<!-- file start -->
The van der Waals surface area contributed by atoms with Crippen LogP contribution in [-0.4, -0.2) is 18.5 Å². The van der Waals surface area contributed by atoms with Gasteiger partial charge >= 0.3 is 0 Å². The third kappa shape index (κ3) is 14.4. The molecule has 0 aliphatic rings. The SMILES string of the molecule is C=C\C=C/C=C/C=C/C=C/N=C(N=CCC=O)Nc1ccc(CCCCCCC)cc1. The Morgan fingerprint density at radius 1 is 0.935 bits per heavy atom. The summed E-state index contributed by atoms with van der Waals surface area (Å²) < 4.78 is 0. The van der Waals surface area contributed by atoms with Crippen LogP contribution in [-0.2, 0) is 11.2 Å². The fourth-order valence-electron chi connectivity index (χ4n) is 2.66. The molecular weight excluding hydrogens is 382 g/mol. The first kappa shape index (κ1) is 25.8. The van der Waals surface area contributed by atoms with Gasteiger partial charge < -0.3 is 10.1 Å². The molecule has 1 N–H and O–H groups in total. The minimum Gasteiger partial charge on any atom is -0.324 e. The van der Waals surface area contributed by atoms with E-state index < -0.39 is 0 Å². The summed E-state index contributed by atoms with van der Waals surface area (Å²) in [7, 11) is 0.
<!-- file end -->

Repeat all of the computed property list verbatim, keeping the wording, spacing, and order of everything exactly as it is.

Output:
The van der Waals surface area contributed by atoms with Crippen LogP contribution in [-0.4, -0.2) is 18.5 Å². The van der Waals surface area contributed by atoms with Gasteiger partial charge >= 0.3 is 0 Å². The third kappa shape index (κ3) is 14.4. The molecule has 0 aliphatic rings. The SMILES string of the molecule is C=C\C=C/C=C/C=C/C=C/N=C(N=CCC=O)Nc1ccc(CCCCCCC)cc1. The Morgan fingerprint density at radius 1 is 0.935 bits per heavy atom. The summed E-state index contributed by atoms with van der Waals surface area (Å²) < 4.78 is 0. The van der Waals surface area contributed by atoms with Crippen LogP contribution in [-0.2, 0) is 11.2 Å². The fourth-order valence-electron chi connectivity index (χ4n) is 2.66. The molecular weight excluding hydrogens is 382 g/mol. The first kappa shape index (κ1) is 25.8. The van der Waals surface area contributed by atoms with Gasteiger partial charge < -0.3 is 10.1 Å². The molecule has 1 N–H and O–H groups in total. The minimum Gasteiger partial charge on any atom is -0.324 e. The van der Waals surface area contributed by atoms with E-state index < -0.39 is 0 Å². The summed E-state index contributed by atoms with van der Waals surface area (Å²) in [7, 11) is 0.